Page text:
Undermanaged employees get just as frustrated as overmanaged ones

Managers who leave employees to their own devices on a project only to intervene at a late stage can expect to meet resistance. Photograph: iStock

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Ask employees what drives them nuts about their bosses and micromanagement usually gets mentioned as a pet peeve. There is a fine line between keeping tabs on people and breathing down their necks, and one of the most frustrating aspects of the lockdowns for those working from home was being constantly checked up on.

So, people don’t like to be overmanaged. But it turns out they don’t like being undermanaged either and their dissatisfaction with a more remote approach often manifests itself as a reluctance to accept what is being said when the manager finally gets around to discussing their work.

“Many managers who take a more hands-off approach are surprised when employees push back at any feedback they do eventually receive,” says Bruce Tulgan, author and founder of management research and workplace consultancy, Rainmaker Thinking.

“These employees, particularly younger employees, are often labelled as overly sensitive. However, their resistance is typically less about the feedback itself and more about the timing of that feedback. Why give a direct report the freedom to create their own plan and timeline only to derail that plan with your thoughts and opinions late in the process? That information would have been more valuable before the employee started going in the wrong direction.

“This type of leadership comes off as careless at best and manipulative at worst.”

Tulgan adds that while the goal for many managers is to have self-starting employees, the reality is that this is something of a pipe dream. There will always be a cohort who are very good at managing themselves but they are in the minority. And at some point all employees will require input from someone who is closer to the top of the business and more privy to its priorities.

“It’s not feasible to have everyone making their own decisions when there are overarching business decisions to be made,” says Tulgan. “Employees need someone more experienced to guide them and remind them of the goals, deadlines and ground rules applying in that business.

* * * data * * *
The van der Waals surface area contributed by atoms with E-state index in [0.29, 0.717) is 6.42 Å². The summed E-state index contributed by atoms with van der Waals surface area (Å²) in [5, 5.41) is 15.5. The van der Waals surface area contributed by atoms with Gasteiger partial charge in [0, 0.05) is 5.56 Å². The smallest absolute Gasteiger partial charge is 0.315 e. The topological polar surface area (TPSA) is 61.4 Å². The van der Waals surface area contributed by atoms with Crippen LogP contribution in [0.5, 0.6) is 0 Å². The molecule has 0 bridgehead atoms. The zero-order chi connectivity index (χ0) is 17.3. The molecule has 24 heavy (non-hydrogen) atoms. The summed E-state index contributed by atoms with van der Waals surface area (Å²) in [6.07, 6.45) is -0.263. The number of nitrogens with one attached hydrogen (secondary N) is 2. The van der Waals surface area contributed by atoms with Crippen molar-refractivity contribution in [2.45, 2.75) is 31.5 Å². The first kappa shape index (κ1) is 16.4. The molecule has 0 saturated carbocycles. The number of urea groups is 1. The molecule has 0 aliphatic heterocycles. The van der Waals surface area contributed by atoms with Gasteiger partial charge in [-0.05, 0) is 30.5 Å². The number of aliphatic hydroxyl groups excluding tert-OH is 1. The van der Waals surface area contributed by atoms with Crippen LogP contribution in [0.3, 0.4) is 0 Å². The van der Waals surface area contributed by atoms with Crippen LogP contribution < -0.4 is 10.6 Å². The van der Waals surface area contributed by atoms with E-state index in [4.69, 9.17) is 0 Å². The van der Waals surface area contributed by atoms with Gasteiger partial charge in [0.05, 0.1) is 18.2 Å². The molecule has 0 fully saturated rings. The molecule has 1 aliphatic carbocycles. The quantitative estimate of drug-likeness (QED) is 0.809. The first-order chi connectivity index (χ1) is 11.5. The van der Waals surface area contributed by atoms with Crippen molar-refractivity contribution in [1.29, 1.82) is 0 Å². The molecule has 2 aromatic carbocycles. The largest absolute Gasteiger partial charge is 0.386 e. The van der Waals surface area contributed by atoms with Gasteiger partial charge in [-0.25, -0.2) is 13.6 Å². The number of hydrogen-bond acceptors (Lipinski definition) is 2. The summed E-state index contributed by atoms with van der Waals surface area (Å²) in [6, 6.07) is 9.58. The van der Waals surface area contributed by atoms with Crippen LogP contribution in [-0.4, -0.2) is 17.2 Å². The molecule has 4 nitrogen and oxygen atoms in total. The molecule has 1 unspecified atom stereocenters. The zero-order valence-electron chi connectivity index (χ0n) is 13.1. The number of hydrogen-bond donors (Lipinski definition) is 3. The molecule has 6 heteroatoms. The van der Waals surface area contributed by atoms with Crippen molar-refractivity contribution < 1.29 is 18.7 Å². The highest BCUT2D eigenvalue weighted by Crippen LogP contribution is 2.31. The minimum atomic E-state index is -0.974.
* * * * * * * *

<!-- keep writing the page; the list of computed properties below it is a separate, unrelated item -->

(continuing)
“Self-managed employees may feel they are the authority on their own work but, if they exist in a vacuum of self-accountability, they will struggle to feel engaged. Employees today want to know that their efforts are effective and will result in a final product that is valuable to the right people – not just themselves.”

Some employees have turned avoiding their boss into an art form because they fear an interaction will add to their workload or undermine a task they have already completed.

However, while someone can run, they can’t hide as the boss will always have a level of power, control and authority that can affect an employee. As such, it’s better to bite the bullet and talk to your boss to make sure you know what they think should take priority and what are the concrete actions expected of you. If you don’t, there’s a good chance you’ll end up totally frustrated when you discover later on that you’ve been singing from what, in your manager’s eyes, is the wrong hymn sheet.

“If you’re not getting direction from your manager, you should go ask for it and, in turn, your manager should be asking what support, resources and guidance you need so you don’t run into unnecessary problems,” says Tulgan.

As the debate about remote versus in-person working rumbles on, Tulgan says one of the myths about having everyone together is the assumption of an alignment of purpose that may not in fact exist. “There can be an illusion that because people are sitting together and working the same hours, they share common goals and priorities. That’s a pretty lazy way to look at things from a managerial perspective,” he says.

“A good manager is actively interested in what everyone is doing and how they can help them to do it better. In my view, managers who say ‘I don’t want to hold their hands or to micromanage them’ is fooling themselves. We’re working in a complex environment. Everything is going faster than ever before and even the simplest of jobs is now more complex than it used to be.

“Keeping it together means managers talking to their people regularly – every day, every few days or once a week – to make sure they’re aligned. If they don’t, they will end up doing most of their managing when things go wrong and they have to step in to fix problems that shouldn’t have arisen in the first place. At least that’s my take on it after 30 years of talking to half a million people in the workplace and working with over 400 organisations.”

Tulgan says hovering over someone while they work is not good management and if a manager is telling someone to dot this i and cross this t, that’s effectively two people doing the one job. Where the manager’s skill comes in, he says, is in how they calibrate their interventions.

Some people simply need more guidance than others. Some tasks require more oversight than others. When someone is new to a job, they will need more input than when it’s a familiar routine.

“What the manager needs to figure out is how much direction and feedback someone needs with the task in hand right now because it’s often a moving target,” says Tulgan. “Managers should make decisions based on what people need and if you’re not talking to your people, how do you know what that is?”


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